“For 500 people to show up to our little no name, out of nowhere convention — and some of them from as far as Alabama and New Mexico — we were like, ‘How did this happen?’” McClary said.
That’s a testament to the different types of people who attend Cosplacon each year. The event is family-friendly and open to people of all ages, genders, backgrounds and so on. Organizers proudly hold on to the fact Cosplacon is for all fandoms and say there’s something for everyone. The best part about the Con, McClary said, is ages can range from 5 years old to the upper 60s and 70s.
While there’s still a lingering stigma against cosplay, and the very mention of it can make some uncomfortable, McClary said superheroes have become much more mainstream with recent productions like “The Avengers,” “Black Panther” and game-changing women like Gal Gadot in “Wonder Woman.”
But if cosplay isn’t where you feel most comfortable, the Con features a video gaming room, scavenger hunt, various panels, a “Mainframe Masquerade” (a Tron-themed dance fittingly matching this year’s theme, “Into the Game”) and more.
And when the lights dim and the children head off to sleep, that’s when Jami Harris takes over the show.
Harris, who has been with the Con since its inception, organizes the 18 and older events including a burlesque show and “Queens of Cosplay,” a drag show.
So much of Cosplacon is geared toward families, Harris said, that it’s important to give adults a safe space to enjoy themselves as well.
“It is important to have adult entertainment. I have two children — and they’re my world — but I’m allowed to function outside of (being a parent),” Harris said.
The rest of the Con staff has been extremely accommodating to the burlesque show, Harris said, and puts measures in place to ensure it stays a safe space.
All 18 and older events take place behind closed doors with security and staff checking IDs. And yes, there are rules to burlesque: No touching. If an audience member wishes to tip the performers, “kittens” circulate the crowds with tip jars. All of the money collected goes to the freelance performers hired for the show.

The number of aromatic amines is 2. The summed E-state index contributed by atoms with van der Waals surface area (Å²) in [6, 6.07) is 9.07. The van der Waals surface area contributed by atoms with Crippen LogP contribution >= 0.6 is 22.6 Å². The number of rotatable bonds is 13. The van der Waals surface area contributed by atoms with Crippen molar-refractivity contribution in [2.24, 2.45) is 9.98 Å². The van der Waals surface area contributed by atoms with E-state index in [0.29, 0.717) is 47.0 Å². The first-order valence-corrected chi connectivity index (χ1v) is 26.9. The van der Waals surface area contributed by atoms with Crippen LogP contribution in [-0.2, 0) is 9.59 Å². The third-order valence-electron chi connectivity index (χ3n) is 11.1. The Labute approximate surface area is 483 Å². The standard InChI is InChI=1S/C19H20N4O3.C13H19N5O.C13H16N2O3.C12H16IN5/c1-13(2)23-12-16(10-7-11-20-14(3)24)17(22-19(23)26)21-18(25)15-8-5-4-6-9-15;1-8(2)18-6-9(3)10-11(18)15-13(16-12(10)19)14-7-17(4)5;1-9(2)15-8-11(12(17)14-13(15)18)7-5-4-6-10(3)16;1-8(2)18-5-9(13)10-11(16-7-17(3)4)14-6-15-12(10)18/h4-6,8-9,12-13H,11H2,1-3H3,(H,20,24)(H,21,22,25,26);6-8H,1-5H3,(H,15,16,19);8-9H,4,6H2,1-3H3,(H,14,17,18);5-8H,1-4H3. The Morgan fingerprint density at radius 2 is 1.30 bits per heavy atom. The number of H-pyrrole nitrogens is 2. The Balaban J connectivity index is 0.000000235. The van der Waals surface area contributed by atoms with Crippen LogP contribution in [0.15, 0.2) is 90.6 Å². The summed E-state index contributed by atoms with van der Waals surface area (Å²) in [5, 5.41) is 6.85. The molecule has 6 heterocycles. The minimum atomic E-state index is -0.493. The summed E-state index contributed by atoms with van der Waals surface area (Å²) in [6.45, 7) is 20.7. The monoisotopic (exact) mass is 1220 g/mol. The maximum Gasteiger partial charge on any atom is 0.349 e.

Bringing burlesque to the Con has offered a stage for body positivity. Burlesque, Harris said, is about inclusion similar to Cosplacon itself.
“I’ve had a lot of people tell me that it’s very inspiring and that they would like to do it. … After every show — it never fails — we have at least one or two girls who are like, ‘Can I do this now?’” Harris said.
Planning for the event can be stressful, and it’s a whole year ordeal, but it’s all worth it in the end, McClary said.
“Then the weekend happens, and you get to stand back and go, ‘I did that.’ It’s all these people smiling, having a good time and getting to be themselves — which isn’t something that happens all the time for all of them,” she said. “It’s pretty cool to be a part of something like that.”
The annual Cosplacon convention will start at 4 p.m. June 18 and run through the afternoon hours of June 21 for a total of four days of events and cosplay galore at the Capitol Plaza Hotel and Convention Center in Jefferson City.
Tickets for Cosplacon are currently on sale for $40 during pre-registration. A pre-registration ticket includes a four-day pass to Cosplacon. All 18 and older badges must be purchased with an accompanying valid photo ID. Badges will be required to enter all convention rooms and events. Children ages 7 and under enter the convention for free.
Registration does not include a hotel room.